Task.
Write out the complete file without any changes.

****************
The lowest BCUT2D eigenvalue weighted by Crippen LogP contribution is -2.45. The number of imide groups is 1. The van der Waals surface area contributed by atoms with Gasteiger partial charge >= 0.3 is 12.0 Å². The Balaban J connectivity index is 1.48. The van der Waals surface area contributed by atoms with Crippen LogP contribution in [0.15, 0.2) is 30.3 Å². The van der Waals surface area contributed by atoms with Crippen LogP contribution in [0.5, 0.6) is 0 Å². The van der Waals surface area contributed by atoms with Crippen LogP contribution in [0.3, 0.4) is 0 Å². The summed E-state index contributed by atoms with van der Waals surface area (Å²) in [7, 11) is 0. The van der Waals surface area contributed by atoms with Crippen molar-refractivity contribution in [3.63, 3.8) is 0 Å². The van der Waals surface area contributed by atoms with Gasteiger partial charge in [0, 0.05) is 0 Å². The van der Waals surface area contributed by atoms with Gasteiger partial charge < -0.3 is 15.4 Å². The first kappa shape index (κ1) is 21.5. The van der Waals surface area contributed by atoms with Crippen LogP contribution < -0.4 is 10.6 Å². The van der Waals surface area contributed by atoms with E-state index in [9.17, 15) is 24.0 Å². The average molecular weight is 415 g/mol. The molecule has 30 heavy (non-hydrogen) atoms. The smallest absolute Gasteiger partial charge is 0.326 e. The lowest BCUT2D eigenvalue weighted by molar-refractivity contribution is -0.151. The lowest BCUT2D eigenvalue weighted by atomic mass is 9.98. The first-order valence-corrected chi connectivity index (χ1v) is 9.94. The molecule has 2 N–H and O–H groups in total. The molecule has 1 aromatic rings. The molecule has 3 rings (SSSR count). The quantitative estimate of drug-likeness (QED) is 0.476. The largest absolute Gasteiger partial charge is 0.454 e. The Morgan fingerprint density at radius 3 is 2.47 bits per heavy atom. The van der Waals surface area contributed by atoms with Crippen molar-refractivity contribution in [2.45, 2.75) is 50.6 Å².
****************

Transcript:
The lowest BCUT2D eigenvalue weighted by Crippen LogP contribution is -2.45. The number of imide groups is 1. The van der Waals surface area contributed by atoms with Gasteiger partial charge >= 0.3 is 12.0 Å². The Balaban J connectivity index is 1.48. The van der Waals surface area contributed by atoms with Crippen LogP contribution in [0.15, 0.2) is 30.3 Å². The van der Waals surface area contributed by atoms with Crippen LogP contribution in [0.5, 0.6) is 0 Å². The van der Waals surface area contributed by atoms with Crippen LogP contribution in [0.3, 0.4) is 0 Å². The summed E-state index contributed by atoms with van der Waals surface area (Å²) in [7, 11) is 0. The van der Waals surface area contributed by atoms with Crippen molar-refractivity contribution in [3.63, 3.8) is 0 Å². The van der Waals surface area contributed by atoms with Gasteiger partial charge in [0, 0.05) is 0 Å². The van der Waals surface area contributed by atoms with Gasteiger partial charge < -0.3 is 15.4 Å². The first kappa shape index (κ1) is 21.5. The van der Waals surface area contributed by atoms with Crippen LogP contribution < -0.4 is 10.6 Å². The van der Waals surface area contributed by atoms with E-state index in [9.17, 15) is 24.0 Å². The average molecular weight is 415 g/mol. The molecule has 30 heavy (non-hydrogen) atoms. The smallest absolute Gasteiger partial charge is 0.326 e. The lowest BCUT2D eigenvalue weighted by molar-refractivity contribution is -0.151. The lowest BCUT2D eigenvalue weighted by atomic mass is 9.98. The first-order valence-corrected chi connectivity index (χ1v) is 9.94. The molecule has 2 N–H and O–H groups in total. The molecule has 1 aromatic rings. The molecule has 3 rings (SSSR count). The quantitative estimate of drug-likeness (QED) is 0.476. The largest absolute Gasteiger partial charge is 0.454 e. The Morgan fingerprint density at radius 3 is 2.47 bits per heavy atom. The van der Waals surface area contributed by atoms with Crippen molar-refractivity contribution in [2.45, 2.75) is 50.6 Å².